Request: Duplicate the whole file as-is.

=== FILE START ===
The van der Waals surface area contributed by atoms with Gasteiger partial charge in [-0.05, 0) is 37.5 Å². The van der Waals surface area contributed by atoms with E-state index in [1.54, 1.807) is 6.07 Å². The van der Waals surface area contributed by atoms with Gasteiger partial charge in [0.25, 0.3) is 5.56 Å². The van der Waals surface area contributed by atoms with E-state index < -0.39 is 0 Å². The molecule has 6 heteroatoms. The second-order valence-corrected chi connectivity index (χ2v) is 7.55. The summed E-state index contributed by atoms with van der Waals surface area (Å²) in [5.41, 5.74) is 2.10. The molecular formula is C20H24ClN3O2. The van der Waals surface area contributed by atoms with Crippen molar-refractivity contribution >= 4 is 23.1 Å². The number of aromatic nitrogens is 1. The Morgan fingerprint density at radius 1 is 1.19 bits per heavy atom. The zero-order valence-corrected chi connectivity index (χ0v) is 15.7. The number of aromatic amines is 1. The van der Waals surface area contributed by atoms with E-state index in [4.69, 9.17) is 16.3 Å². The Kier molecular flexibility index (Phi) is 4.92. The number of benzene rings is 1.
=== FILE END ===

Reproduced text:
The van der Waals surface area contributed by atoms with Gasteiger partial charge in [-0.05, 0) is 37.5 Å². The van der Waals surface area contributed by atoms with E-state index in [1.54, 1.807) is 6.07 Å². The van der Waals surface area contributed by atoms with Gasteiger partial charge in [0.25, 0.3) is 5.56 Å². The van der Waals surface area contributed by atoms with E-state index < -0.39 is 0 Å². The molecule has 6 heteroatoms. The second-order valence-corrected chi connectivity index (χ2v) is 7.55. The summed E-state index contributed by atoms with van der Waals surface area (Å²) in [5.41, 5.74) is 2.10. The molecular formula is C20H24ClN3O2. The van der Waals surface area contributed by atoms with Crippen molar-refractivity contribution >= 4 is 23.1 Å². The number of aromatic nitrogens is 1. The Morgan fingerprint density at radius 1 is 1.19 bits per heavy atom. The zero-order valence-corrected chi connectivity index (χ0v) is 15.7. The number of aromatic amines is 1. The van der Waals surface area contributed by atoms with E-state index in [4.69, 9.17) is 16.3 Å². The Kier molecular flexibility index (Phi) is 4.92. The number of benzene rings is 1.